This year we've delivered several responsive websites created using a mobile-first design approach and I am loving the results. Our early attempts at adapting a single site to mobile, tablet, and desktop clients lead to less-than-stellar experiences for some users. So we decided to rethink our desktop-focused approach to create a more usable experience for all. Going mobile first forced us to think upfront about constraints, and that turned out to be a good thing.
Responsive web design process usually flows in a waterfall pattern from desktop to tablet to mobile. As the name implies, ‘mobile first’ asks designers to consider smartphone users before those on tablets or laptops. This reverses the normal process for creative types who typically prefer to conceptualize in the less-constrained desktop space or who begin designing for desktop simply out of habit.
The benefits of the mobile-first approach stem from a basic truth: In a fixed-length project, whatever is tackled first naturally has more thinking applied to it and what’s last is hurried. That’s important because mobile and desktop use cases are incredibly different, and while most of us have been designing desktop software for decades, the mobile web is new and evolving. Of the three client device contexts, mobile needs the most attention because of another fundamental truth about design: It takes more time to be reductive, to simplify.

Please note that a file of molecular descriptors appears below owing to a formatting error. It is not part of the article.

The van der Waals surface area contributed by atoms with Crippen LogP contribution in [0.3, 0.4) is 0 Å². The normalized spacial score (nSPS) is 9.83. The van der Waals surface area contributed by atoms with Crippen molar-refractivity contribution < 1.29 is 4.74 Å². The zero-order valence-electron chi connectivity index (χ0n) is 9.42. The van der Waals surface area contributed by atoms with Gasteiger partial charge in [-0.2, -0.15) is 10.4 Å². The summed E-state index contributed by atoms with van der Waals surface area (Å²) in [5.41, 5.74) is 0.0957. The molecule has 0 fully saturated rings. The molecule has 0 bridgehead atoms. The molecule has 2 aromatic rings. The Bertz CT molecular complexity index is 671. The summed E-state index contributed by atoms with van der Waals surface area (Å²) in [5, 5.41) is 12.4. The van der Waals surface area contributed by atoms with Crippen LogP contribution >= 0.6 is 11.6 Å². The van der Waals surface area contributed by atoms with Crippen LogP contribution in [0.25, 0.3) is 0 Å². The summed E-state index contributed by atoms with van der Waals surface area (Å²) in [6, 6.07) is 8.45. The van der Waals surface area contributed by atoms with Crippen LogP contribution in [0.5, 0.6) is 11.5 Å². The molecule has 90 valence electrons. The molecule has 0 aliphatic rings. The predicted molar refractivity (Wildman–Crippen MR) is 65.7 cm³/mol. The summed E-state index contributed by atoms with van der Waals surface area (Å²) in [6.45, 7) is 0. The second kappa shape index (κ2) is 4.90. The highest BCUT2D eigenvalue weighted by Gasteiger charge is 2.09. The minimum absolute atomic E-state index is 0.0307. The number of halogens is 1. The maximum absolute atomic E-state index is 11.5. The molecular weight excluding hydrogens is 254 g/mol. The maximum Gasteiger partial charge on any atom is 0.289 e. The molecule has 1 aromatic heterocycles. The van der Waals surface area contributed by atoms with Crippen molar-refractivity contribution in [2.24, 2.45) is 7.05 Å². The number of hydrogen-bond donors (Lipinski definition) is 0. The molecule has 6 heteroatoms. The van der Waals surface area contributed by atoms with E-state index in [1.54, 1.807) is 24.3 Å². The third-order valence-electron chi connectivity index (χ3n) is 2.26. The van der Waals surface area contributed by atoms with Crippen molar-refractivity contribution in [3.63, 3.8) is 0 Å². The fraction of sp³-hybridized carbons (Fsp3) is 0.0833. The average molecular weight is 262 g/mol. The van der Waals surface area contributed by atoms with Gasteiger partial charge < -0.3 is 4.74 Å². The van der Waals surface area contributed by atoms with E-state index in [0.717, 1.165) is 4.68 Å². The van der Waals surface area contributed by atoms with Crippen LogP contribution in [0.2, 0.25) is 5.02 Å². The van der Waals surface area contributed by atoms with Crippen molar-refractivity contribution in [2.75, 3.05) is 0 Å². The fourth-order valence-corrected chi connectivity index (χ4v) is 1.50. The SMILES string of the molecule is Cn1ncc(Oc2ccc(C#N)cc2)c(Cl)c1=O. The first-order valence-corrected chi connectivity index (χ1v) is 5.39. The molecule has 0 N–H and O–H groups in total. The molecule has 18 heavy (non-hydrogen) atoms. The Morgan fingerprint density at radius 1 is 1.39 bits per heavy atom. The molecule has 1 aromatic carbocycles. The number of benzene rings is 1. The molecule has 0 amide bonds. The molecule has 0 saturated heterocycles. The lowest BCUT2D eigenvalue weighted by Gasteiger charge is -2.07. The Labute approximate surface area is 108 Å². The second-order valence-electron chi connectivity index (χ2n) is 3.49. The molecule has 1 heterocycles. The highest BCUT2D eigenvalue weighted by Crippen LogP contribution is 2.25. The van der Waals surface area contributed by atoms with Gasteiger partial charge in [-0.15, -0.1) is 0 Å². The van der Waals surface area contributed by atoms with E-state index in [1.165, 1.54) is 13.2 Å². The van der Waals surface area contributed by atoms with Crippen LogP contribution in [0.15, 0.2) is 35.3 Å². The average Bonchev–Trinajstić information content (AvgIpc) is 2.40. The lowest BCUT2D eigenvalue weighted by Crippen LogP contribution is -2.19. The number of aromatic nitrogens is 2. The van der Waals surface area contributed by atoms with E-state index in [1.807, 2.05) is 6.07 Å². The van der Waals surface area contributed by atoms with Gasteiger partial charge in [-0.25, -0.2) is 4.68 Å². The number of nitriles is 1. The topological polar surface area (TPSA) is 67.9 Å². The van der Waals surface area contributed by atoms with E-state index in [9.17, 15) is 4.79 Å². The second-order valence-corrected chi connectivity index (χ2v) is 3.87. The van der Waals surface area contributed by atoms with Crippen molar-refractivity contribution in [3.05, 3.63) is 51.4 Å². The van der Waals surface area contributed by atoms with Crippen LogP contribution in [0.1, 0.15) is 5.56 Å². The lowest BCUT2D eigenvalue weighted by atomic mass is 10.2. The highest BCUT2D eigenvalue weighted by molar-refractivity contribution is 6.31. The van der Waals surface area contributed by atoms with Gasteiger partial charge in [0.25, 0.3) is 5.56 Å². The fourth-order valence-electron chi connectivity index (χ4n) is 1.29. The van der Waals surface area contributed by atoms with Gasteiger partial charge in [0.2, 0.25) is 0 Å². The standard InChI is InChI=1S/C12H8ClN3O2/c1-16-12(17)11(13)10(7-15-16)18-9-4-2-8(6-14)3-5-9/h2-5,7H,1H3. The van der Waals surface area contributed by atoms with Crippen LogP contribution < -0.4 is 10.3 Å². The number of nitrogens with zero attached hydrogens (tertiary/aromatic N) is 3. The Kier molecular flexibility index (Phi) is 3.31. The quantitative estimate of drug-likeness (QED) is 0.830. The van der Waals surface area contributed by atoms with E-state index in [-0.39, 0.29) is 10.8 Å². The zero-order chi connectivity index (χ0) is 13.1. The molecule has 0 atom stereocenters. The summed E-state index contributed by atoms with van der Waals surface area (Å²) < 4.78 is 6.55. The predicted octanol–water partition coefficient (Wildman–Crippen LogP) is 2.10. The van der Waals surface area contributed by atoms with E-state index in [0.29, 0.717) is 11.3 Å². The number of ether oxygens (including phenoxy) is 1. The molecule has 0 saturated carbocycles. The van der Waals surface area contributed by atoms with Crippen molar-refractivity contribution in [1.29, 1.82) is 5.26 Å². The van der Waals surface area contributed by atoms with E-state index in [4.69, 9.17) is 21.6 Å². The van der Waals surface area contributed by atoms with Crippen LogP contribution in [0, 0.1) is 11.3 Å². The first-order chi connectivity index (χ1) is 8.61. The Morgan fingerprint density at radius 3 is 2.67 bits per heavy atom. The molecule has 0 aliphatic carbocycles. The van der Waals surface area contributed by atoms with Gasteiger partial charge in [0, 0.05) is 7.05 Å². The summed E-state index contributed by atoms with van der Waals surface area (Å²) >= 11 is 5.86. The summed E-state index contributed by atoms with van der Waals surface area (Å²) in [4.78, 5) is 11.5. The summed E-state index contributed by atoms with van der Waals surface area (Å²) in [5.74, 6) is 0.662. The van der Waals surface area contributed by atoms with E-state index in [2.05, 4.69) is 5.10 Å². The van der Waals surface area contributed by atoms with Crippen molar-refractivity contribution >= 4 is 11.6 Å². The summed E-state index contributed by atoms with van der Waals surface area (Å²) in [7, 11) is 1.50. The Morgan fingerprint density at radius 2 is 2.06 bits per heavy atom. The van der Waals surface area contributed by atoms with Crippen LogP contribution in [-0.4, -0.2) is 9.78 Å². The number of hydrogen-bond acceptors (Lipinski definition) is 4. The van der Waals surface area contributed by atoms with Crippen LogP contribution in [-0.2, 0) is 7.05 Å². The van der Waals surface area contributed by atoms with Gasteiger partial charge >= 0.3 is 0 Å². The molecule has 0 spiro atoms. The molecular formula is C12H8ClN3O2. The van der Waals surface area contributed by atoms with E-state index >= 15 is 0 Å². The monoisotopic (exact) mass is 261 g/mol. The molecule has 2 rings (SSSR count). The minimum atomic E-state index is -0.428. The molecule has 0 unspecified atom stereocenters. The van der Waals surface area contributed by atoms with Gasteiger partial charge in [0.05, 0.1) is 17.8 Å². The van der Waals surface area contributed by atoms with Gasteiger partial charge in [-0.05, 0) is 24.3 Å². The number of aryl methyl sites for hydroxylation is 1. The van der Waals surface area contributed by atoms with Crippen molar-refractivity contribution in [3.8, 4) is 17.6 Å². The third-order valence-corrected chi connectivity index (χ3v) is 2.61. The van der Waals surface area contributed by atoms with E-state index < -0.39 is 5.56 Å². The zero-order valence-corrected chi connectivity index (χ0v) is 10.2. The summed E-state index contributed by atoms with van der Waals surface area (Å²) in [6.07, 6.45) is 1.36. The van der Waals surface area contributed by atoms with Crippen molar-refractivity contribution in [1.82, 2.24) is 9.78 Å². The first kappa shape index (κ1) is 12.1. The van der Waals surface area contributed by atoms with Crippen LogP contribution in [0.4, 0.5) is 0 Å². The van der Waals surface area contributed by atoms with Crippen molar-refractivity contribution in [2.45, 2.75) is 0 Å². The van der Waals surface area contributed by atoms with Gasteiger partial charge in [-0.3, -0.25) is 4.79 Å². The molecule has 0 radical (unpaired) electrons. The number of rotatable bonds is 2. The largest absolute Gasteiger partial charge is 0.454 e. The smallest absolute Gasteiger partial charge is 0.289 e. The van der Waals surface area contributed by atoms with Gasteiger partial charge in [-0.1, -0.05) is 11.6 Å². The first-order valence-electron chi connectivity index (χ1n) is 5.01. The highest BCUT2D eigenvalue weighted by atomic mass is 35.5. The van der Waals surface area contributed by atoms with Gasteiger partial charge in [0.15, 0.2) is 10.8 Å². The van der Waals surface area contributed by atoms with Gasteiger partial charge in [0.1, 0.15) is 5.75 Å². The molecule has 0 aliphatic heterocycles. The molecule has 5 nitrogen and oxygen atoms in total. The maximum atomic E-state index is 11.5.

In a typical design process, the desktop experience is as expansive as its creator's imagination. The tablet site usually winds up looking like Desktop’s baby brother—that is, the identical site with the whitespace condensed and primary navigation "packed up". The mobile UI will use patterns like drawers, carousels and stacked cards to squeeze all that content on to smaller mobile screens. That extra heft negatively impacts page performance, especially over spotty cellular networks. That's a drag on users leading to high bounce rates. As bad as that sounds, the real missteps in this model are the failure to consider the unique capabilities of these devices—touch, location, camera, accelerometer—and not taking into account the unique needs of users on the go.
It isn't an earth-shattering revelation that mobile sites benefit from additional attention and a bias towards simplicity. However, something unexpected occurs as a result: the tablet and desktop sites improve as well. Mobile-first acts like a forcing function, priming designers to focus conscious attention on the necessities. When considering the limited resources of the mobile user, the team naturally challenges the validity of each feature or content block (“Do mobile users really need this module?”). That naturally leads them to question the feature's value to all users ("No? Maybe we can cut this module completely"). More fluff ends up on the digital version of the cutting room floor. In essence, the mobile site gets adapted for larger screens, instead of the reverse, and it turns out desktop users appreciate lightweight, easy-to- use, and performant websites too.
Some might argue that with mobile first you’re simply shortchanging the desktop users as you optimize for smartphones. What if your desktop users appreciate or expect richer experiences? The applicability of mobile first for a given project depends on the nature of the content and audience. Luxury brands, for instance, do a lot of storytelling by leaning on large imagery and video to showcase their products. In those cases, we've found that if you want to beef things up, starting with mobile and then adding richness for tablet and desktop is easier than trying to cram complex desktop interactions on to mobile.
So there you have it: A simple change in the design process winds up impacting the user experience positively and reduces complexity in development. What's not to love?